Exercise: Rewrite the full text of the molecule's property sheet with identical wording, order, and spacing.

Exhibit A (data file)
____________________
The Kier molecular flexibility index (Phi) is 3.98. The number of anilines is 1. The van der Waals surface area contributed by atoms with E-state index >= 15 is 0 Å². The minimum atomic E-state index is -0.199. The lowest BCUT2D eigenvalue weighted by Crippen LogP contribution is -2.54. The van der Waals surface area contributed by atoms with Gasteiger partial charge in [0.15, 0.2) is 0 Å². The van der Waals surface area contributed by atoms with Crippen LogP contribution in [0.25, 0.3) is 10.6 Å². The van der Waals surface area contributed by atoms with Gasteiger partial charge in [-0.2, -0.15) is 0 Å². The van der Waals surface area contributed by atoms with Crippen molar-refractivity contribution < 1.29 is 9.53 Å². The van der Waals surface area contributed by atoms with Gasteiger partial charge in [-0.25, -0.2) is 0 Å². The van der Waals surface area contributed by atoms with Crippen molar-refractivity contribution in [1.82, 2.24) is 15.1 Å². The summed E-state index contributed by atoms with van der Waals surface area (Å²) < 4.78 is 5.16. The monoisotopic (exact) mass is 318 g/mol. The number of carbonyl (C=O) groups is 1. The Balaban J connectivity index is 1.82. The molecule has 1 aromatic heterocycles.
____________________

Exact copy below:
The Kier molecular flexibility index (Phi) is 3.98. The number of anilines is 1. The van der Waals surface area contributed by atoms with E-state index >= 15 is 0 Å². The minimum atomic E-state index is -0.199. The lowest BCUT2D eigenvalue weighted by Crippen LogP contribution is -2.54. The van der Waals surface area contributed by atoms with Gasteiger partial charge in [0.15, 0.2) is 0 Å². The van der Waals surface area contributed by atoms with Crippen LogP contribution in [0.25, 0.3) is 10.6 Å². The van der Waals surface area contributed by atoms with Gasteiger partial charge in [-0.2, -0.15) is 0 Å². The van der Waals surface area contributed by atoms with Crippen molar-refractivity contribution < 1.29 is 9.53 Å². The van der Waals surface area contributed by atoms with Gasteiger partial charge in [-0.25, -0.2) is 0 Å². The van der Waals surface area contributed by atoms with Crippen molar-refractivity contribution in [1.82, 2.24) is 15.1 Å². The summed E-state index contributed by atoms with van der Waals surface area (Å²) < 4.78 is 5.16. The monoisotopic (exact) mass is 318 g/mol. The number of carbonyl (C=O) groups is 1. The Balaban J connectivity index is 1.82. The molecule has 1 aromatic heterocycles.